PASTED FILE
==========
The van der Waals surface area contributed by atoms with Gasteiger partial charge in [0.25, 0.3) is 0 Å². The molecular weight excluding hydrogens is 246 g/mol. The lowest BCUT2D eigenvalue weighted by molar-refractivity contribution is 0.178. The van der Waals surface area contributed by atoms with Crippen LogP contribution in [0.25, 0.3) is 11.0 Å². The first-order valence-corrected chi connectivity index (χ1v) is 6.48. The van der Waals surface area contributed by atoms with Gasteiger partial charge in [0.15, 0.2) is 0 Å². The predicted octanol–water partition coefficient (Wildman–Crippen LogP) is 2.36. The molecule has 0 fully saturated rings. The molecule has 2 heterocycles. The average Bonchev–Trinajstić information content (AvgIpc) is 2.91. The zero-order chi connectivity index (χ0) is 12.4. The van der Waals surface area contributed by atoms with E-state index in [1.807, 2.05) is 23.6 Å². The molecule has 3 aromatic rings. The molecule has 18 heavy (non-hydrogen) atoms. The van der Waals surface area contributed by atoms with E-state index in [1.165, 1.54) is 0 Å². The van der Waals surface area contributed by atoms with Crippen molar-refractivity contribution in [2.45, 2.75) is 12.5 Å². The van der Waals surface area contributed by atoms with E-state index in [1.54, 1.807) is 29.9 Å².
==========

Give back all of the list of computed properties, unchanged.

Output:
The van der Waals surface area contributed by atoms with Gasteiger partial charge in [0.25, 0.3) is 0 Å². The molecular weight excluding hydrogens is 246 g/mol. The lowest BCUT2D eigenvalue weighted by molar-refractivity contribution is 0.178. The van der Waals surface area contributed by atoms with Crippen LogP contribution in [0.25, 0.3) is 11.0 Å². The first-order valence-corrected chi connectivity index (χ1v) is 6.48. The van der Waals surface area contributed by atoms with Gasteiger partial charge in [0.15, 0.2) is 0 Å². The predicted octanol–water partition coefficient (Wildman–Crippen LogP) is 2.36. The molecule has 0 fully saturated rings. The molecule has 2 heterocycles. The average Bonchev–Trinajstić information content (AvgIpc) is 2.91. The zero-order chi connectivity index (χ0) is 12.4. The van der Waals surface area contributed by atoms with E-state index in [1.807, 2.05) is 23.6 Å². The molecule has 3 aromatic rings. The molecule has 18 heavy (non-hydrogen) atoms. The van der Waals surface area contributed by atoms with E-state index in [1.165, 1.54) is 0 Å². The van der Waals surface area contributed by atoms with Crippen molar-refractivity contribution in [2.45, 2.75) is 12.5 Å². The van der Waals surface area contributed by atoms with E-state index in [1.54, 1.807) is 29.9 Å².